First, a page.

India’s Gay Rights Movement Hangs in the Balance

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By Annie Khan ‘14

When India’s Supreme Court struck down a ban on gay sex in 2009, gay rights advocates celebrated the ruling as an important step in the country’s nascent movement. But the feting proved premature. Last December, India’s high court reinstated the ban, and a month later slapped down an initial appeal. Now gay rights advocates have one final chance to appeal to the court before an anti-gay provision of the Indian Penal Code — Section 377 — becomes the settled law of the land for the foreseeable future.

Section 377 has haunted (and re-haunted) India’s LGBTQ community for decades. Drafted in 1861 under British colonial rule, the original wording does not criminalize the act of being homosexual, but rather outlaws the act of sodomy (or as the wording of the section describes, “intercourse against the order of nature”).

A social media backlash  erupted when the Indian Supreme Court decided in December that Section 377 barred consensual homosexual activities between adults. Indians, both at home and around the world, were appalled by this turn of events. How could a progressive and democratic country like India reverse such a hard fought judgment just four years later? How could it tell the world that Section 377 is not only constitutional but also acceptable and enforceable?

In addition to enjoying broad public support, gay rights advocates have marshaled three main constitutional challenges to Section 377. Not coincidentally, each argument bears resemblance to American jurisprudence. Similar to how American constitutional law wended its way toward greater rights for homosexuals — beginning with Bowers and onto Lawrence — some Indians, despite being disheartened by the high court’s recent reversal, still hope such a legal path will be carved out by their own country’s courts.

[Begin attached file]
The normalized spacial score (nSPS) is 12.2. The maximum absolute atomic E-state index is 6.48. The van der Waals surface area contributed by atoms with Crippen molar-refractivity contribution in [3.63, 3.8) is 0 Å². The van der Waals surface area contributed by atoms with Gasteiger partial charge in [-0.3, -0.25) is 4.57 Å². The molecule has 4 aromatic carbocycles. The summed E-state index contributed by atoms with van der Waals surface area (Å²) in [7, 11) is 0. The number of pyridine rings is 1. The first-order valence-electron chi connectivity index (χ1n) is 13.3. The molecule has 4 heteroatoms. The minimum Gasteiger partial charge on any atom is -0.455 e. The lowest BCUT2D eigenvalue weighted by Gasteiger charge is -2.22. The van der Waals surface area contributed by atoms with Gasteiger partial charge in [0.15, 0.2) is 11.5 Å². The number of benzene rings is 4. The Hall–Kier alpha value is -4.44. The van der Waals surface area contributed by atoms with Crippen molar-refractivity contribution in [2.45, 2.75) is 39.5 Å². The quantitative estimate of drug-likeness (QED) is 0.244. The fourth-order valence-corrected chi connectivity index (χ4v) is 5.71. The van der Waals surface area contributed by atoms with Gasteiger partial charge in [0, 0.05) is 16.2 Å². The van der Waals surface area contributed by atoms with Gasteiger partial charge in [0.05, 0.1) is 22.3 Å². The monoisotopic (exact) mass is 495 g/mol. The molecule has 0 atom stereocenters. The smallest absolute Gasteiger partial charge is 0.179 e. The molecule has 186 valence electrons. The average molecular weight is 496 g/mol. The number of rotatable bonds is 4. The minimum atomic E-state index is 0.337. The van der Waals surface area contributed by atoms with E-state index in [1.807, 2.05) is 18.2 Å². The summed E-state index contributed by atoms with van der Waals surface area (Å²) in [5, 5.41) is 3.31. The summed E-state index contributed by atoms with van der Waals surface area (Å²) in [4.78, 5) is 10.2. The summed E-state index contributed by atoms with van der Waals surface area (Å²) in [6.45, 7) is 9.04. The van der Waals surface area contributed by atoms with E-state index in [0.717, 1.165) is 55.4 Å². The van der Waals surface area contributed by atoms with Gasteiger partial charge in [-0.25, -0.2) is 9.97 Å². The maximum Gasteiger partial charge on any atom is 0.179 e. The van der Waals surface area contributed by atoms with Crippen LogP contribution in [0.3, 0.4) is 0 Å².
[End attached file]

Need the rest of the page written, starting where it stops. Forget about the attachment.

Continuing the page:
One argument presented by representatives of the Naz Foundation, the organization that first challenged Section 377, is that homosexuals are being targeted as a class, which violates equality before the law under Article 14 of the Indian Constitution (similar to the United States’ Equal Protection Clause of the Fourteenth Amendment).

The attorneys also argue that ‘sex’ amounts to ‘sexual orientation,’ and that if gender discrimination is unconstitutional, so too should homosexual discrimination under Article 15 of the Indian Constitution.

Finally, the petitioners make an Article 21 argument grounded on the principle of personal liberty. As was decided by the U.S. Supreme Court in Griswold in 1965, this challenge is based on the idea that the Indian government should not be able to interfere within an individual’s zone of privacy.

In response to the high court’s reinstatement of Section 377, former Justice Leila Seth, the first woman to become Chief Justice of a High Court in India (and whose son is gay), wrote an opinion article in the Times of India saying, “what has pained me and is more harmful is the spirit of the judgment. The interpretation of law is untempered by any sympathy for the suffering of others.”

To the further disappointment of Indian gay rights advocates, last month a two-judge appellate bench of the Supreme Court said there was “no need to revisit the court’s December ruling that reinstated Section 377 of the Indian Penal Code,” according to the Wall Street Journal. The Naz Foundation has since vowed to file a “curative petition” to the Supreme Court, which represents “the last stage of the appeal process, is intended to remedy gross miscarriages of justice and is heard by a panel of five judges, including three of the most senior.”

If the curative petition fails, the issue will have to be addressed by India’s parliament. But as the New York Times points out, “Given the fractious nature of India’s Parliament, the conservative views of many of its members, and the political stakes in the run-up to [the general election] next spring, the legislature is unlikely to take up this issue on its own.”

That means the curative petition is the last opportunity for India’s Supreme Court to get it right. The suffering Seth describes in her op-ed is what speaks to so many of us, within in India and well beyond. Hopefully the court will not be untempered by sympathy when it takes up the issue one final time.

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